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I'm trying to create 2 std::unordered_map, one holds <A, int> and the second one holds <int&, A&>. I'll explain at the end why I want to do this if you're curious.

My problem is that k_i has value of type std::reference_wrapper, k_i.insert doesn't work. But if I make k_i to have value std::reference_wrapper<const A>, the insert works.

I just can't figure out why is this and I am curious.

<<<<<Edit: The thing is that find returns std::pair<const Ket, T> as stated by
Eljay in the comments. Because of this, the second std::unordered_map needs to have the value const. <<<<<

Code: Compiler: g++ version 10.1 Compile flags: -Wall -Wextra -std=c++20

#include <unordered_map>
#include <iostream>
#include <string>
#include <functional>

class A {
public:
  A(const int x) : x(x) {
    std::cout << "A::A(const int x) : x(" << x << ")\n";
  }

  A(const A& a) {
    std::cout << "A::A {" << x << "} (const A& a {" << a.x << "} )\n";
    x = a.x;
  }

  A(A&& a) {
    std::cout << "A::A {" << x << "} (A&& a {" << a.x << "} )\n";
    x = a.x;
  }

  A& operator=(const A& a) {
    std::cout << "A::operator= {" << x << "} (const A& a)\n";
    x = a.x;
    return *this;
  }

  A& operator=(A&& a) {
    std::cout << "A::operator= {" << x << "} (A&& a)\n";
    x = a.x;
    return *this;
  }

  ~A() {
    std::cout << "A::~A(" << x << ")\n";
  }

    friend std::ostream& operator<<(std::ostream& os, const A& dt);

  int x;
};

std::ostream& operator<<(std::ostream& os, const A& dt) {
    return os << dt.x;
}

template <typename K, typename V, typename... args>
void print_um(const std::unordered_map<K, V, args...> &umap) {
    for (const auto &[x, y] : umap) {
        std::cout << "(" << x << "," << std::ref(y).get() << "); ";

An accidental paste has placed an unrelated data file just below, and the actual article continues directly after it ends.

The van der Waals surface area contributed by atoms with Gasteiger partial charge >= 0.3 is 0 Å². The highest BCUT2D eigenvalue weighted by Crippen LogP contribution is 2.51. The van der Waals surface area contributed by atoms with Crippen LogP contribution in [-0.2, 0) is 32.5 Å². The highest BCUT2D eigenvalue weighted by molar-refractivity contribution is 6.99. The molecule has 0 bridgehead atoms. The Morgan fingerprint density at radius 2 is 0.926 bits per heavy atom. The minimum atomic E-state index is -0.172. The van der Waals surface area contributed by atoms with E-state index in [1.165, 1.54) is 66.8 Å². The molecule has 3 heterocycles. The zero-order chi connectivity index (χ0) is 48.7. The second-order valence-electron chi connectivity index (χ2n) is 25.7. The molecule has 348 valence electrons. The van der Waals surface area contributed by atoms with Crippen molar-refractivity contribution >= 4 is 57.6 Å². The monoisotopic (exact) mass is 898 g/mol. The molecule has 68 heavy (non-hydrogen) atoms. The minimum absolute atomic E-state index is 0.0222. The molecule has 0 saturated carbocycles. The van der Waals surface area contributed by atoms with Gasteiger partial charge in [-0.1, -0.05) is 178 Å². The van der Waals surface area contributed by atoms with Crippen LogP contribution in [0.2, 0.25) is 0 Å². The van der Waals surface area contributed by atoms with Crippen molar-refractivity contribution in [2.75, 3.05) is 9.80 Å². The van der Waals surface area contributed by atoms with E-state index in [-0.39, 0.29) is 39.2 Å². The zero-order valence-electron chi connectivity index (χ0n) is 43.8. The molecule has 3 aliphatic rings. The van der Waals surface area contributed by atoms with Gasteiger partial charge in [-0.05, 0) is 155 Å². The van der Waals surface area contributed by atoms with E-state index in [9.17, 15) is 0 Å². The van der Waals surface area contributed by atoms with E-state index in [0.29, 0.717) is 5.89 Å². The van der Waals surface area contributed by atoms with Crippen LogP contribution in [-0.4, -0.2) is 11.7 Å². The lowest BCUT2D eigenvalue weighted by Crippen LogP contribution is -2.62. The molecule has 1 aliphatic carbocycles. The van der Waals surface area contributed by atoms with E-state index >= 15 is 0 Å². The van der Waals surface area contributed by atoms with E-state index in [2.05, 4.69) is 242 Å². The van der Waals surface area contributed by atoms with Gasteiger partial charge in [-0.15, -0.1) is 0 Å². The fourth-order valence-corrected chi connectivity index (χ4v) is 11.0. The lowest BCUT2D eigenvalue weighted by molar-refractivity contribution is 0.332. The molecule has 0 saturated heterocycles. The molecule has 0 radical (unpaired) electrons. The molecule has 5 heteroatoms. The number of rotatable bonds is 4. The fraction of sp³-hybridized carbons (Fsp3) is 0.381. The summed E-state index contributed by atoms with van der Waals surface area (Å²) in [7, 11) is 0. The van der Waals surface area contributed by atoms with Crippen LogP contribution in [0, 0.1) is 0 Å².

}
    std::cout << "\n";
}

template <typename T>
struct MyHash {
    std::size_t operator()(T const& s) const noexcept {
        return std::hash<int>{}(std::ref(s).get());
    }
};

template <typename T>
struct MyEquals {
    constexpr bool operator()(const T &lhs, const T &rhs) const {
        return lhs == rhs;
    }
};

struct MyHash_A {
    std::size_t operator()(A const& s) const noexcept {
        return std::hash<int>{}(s.x);
    }
};

struct MyEquals_A {
    constexpr bool operator()(const A &lhs, const A &rhs) const {
        return lhs.x == rhs.x;
    }
};

int main() {

    std::unordered_map<A, int, MyHash_A, MyEquals_A> k_s;
    std::unordered_map<std::reference_wrapper<int>, std::reference_wrapper<const A>, MyHash<std::reference_wrapper<int>>, MyEquals<std::reference_wrapper<int>>> k_i;
{
    A a(5);
    std::cout << "1----\n";
    k_s[a] = 12;
    std::cout << "2----\n";
}
    std::cout << "3----\n";
    print_um<>(k_s);


    std::cout << "4----\n";
    A a(5);
    std::cout << "5----\n";
    auto it = k_s.find(a);
    std::cout << "6----\n";
    k_i.emplace((*it).second, (*it).first);
    // // k_i[(*it).second] = ref_name;


    std::cout << "7----\n";
    print_um<>(k_s);
    std::cout << "8----\n";
    print_um<>(k_i);

    std::cout << "9----\n";
    int x = 12;
    int &ref = x;
    auto is_there = k_i.find(ref);
    if (is_there != k_i.end()) {
        std::cout << "elem: " << (*is_there).second.get() << "\n";
    } else {
        std::cout << "why? :(\n";
    }
    std::cout << "10---\n";